There are not many cities with a potential UNESCO World Heritage Site like Wanuskewin Heritage Centre right on their doorstep. I arrived at the site on a cold, windy day, unusual weather for this fall!, and checked in at the admission desk. I had arranged to tour the site with my friend and fellow Wild about Saskatoon member Sandra Walker, who was working there that day. However, you can easily be your own guide or pick up a brochure, which will give information and suggestions of what to pay attention to.
The interior of the building was brimming with activity when I arrived: there were school programs in every venue, and as we walked to our exit from the building to the land, we walked past classrooms where facilitators were teaching children about Indigenous games, technologies, foods, etc. Teachers: check out the school programs.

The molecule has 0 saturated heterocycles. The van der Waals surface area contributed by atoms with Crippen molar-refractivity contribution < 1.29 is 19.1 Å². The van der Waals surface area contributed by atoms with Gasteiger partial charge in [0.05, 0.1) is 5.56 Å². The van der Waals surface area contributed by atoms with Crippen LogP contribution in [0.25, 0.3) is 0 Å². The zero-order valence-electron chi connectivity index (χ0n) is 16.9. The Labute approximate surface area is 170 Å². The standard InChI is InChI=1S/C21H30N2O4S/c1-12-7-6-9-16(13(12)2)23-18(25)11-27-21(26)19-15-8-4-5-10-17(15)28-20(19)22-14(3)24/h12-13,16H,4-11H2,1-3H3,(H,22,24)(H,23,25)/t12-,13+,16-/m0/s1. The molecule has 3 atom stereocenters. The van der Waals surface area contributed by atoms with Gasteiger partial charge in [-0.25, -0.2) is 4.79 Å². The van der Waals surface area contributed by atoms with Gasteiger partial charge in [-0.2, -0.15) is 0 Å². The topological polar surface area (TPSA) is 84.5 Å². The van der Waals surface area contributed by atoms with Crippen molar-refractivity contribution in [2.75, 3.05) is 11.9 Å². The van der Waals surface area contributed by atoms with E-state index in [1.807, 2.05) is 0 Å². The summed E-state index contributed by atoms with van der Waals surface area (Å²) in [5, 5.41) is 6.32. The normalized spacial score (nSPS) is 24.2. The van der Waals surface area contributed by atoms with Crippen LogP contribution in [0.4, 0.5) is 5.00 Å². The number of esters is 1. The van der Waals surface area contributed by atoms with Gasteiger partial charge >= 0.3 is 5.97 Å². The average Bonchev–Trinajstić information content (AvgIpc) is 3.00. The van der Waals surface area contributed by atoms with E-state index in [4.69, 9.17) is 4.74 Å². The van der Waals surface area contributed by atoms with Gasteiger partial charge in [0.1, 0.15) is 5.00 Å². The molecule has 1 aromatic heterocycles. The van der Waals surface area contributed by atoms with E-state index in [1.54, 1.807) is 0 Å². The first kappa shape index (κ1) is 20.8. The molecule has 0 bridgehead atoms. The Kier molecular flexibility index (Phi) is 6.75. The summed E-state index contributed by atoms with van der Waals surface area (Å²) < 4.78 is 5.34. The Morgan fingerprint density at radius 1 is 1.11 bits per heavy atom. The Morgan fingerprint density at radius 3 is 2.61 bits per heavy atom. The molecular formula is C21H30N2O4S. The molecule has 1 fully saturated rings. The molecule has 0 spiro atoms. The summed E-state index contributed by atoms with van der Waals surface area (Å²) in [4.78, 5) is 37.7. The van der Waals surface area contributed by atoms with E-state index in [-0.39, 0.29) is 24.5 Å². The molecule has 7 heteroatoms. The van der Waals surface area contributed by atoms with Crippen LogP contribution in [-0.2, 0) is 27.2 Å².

On exiting the building, we walked along the upper trail, past the children’s play ground, and out to the Medicine Wheel. The Medicine Wheel is a spiritual site, and therefore is fenced off, but can easily be seen from the viewing station. Interestingly, places where Indigenous peoples placed rocks look different from the background vegetation. The rocks, over the centuries, have created micro-biomes, so the grasses that grow there are different – perhaps different species, perhaps different heights or colours. Apparently, with the drought in Europe this year, the same phenomenon has been seen – archaeological sites that were heretofore unknown have shown up, due to the unique vegetation on them. We were able also to see the location of a tipi ring, not as old as the Medicine Wheel, but still distinct from the other prairie vegetation.